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Office of the Historian

Law of the Sea


1. Report Prepared by the Interagency Law of the Sea Task Force, undated.

The memorandum reported on Law of the Sea discussions at the 1972 UN General Assembly and presented a negotiating plan for the U.S. delegation to the 1973 UN Seabed Committee meeting.

Source: National Archives, RG 59, L/OES Files: Lot 77 D 302, July/August 1973 Preparatory Meeting. Confidential. This report was found attached to a March 16, 1973 memorandum from Kissinger to Richardson, Dent, Morton, and Rogers indicating that the document comprised the response to NSDM 196. NSDM 196 is published in Foreign Relations, 1969–1976, volume E–1, Documents on Global Issues 1969–72, Document 443.


2. Memorandum From the Acting Chairman of the Law of the Sea Task Force (Brower) to the President’s Assistant for National Security Affairs (Kissinger), Washington, June 1, 1973.

Brower forwarded a report on the March–April meeting of the UN Seabed Committee and summarized for Kissinger the recommended negotiating positions for the July–August Law of the Sea Conference preparatory meeting.

Source: National Archives, RG 59, Central Files 1970–73, POL 33–8. Secret. Drafted by Camitta; cleared in L, L/OA, S/FW–COA, IO/UNP, SCI/EN, and at the National Science Foundation, the Council for Environmental Quality, and the Departments of Defense, Commerce, Transportation, Interior, and Treasury. Attachment 1, undated and unsigned, is not published. Nixon’s May 23, 1970 Statement About United States Oceans Policy is published in Public Papers: Nixon, 1970, pp. 454–456.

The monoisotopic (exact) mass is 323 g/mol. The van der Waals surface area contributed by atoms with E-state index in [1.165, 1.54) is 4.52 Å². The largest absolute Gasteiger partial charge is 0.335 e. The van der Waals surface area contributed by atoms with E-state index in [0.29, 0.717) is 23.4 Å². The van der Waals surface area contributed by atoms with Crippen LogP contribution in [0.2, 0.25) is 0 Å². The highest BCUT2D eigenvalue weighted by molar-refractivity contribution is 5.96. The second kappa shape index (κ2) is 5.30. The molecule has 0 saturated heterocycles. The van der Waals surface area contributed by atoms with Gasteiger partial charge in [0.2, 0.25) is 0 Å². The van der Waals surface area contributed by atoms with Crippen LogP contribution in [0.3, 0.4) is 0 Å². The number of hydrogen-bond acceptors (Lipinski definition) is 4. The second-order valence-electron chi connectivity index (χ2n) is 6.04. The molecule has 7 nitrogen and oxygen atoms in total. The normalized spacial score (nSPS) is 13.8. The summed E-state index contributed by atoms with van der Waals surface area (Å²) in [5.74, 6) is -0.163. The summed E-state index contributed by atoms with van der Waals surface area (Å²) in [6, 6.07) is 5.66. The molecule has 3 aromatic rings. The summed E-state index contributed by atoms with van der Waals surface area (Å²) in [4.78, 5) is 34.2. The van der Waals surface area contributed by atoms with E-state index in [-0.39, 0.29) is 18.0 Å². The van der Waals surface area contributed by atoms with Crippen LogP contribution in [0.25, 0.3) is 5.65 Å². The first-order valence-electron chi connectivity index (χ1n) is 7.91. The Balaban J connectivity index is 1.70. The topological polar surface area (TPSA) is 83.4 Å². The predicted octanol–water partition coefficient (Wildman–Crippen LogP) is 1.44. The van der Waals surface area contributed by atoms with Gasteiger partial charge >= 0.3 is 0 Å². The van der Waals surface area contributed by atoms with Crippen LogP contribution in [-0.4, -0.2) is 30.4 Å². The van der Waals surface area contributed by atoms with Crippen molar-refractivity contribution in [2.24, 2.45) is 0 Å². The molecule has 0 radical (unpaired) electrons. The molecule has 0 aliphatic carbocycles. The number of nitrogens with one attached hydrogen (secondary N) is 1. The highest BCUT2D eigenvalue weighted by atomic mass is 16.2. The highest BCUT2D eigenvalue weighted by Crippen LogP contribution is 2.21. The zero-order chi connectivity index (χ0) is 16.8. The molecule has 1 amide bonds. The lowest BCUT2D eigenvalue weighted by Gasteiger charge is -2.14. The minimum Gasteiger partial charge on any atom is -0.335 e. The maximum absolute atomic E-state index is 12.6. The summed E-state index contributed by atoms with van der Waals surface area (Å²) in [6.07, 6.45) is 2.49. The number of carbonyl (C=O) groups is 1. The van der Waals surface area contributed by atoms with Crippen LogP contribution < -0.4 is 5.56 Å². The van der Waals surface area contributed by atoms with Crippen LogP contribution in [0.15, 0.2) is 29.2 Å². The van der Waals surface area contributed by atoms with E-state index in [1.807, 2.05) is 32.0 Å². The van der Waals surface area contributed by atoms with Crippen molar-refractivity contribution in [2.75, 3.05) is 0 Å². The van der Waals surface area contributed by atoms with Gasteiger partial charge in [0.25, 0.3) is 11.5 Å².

3. Memorandum NSCU/DM–109 From the Chairman of the National Security Council Under Secretaries Committee (Rush) to President Nixon, Washington, July 11, 1973.

The Under Secretaries Committee recommended approval of instructions for the July–August Law of the Sea preparatory conference, with the proviso that concerns about economic issues raised by the Department of the Treasury required further review.

Source: National Archives, Nixon Presidential Materials, NSC Files, NSC Institutional Files (H-Files), Box H–241, NSDM 225, LOS Preparatory Conference. Secret.


4. Memorandum From the President’s Assistant for National Security Affairs (Kissinger) to President Nixon, Washington, undated.

Kissinger recommended approval of the U.S. delegation’s instructions for the July–August 1973 Law of the Sea preparatory conference and forwarded a summary of the delegation’s proposed positions.

Source: National Archives, Nixon Presidential Materials, NSC Files, NSC Institutional Files (H-Files), Box H–241, NSDM 225, LOS Preparatory Conference. Secret. Sent for action. Clift forwarded the memorandum and its attachments to Kissinger under a covering memorandum of July 12. Tab 1 is published as Document 5. Tab 2 is published as Document 3. Kissinger initialed approval for Nixon.


5. National Security Decision Memorandum 225, Washington, July 16, 1973.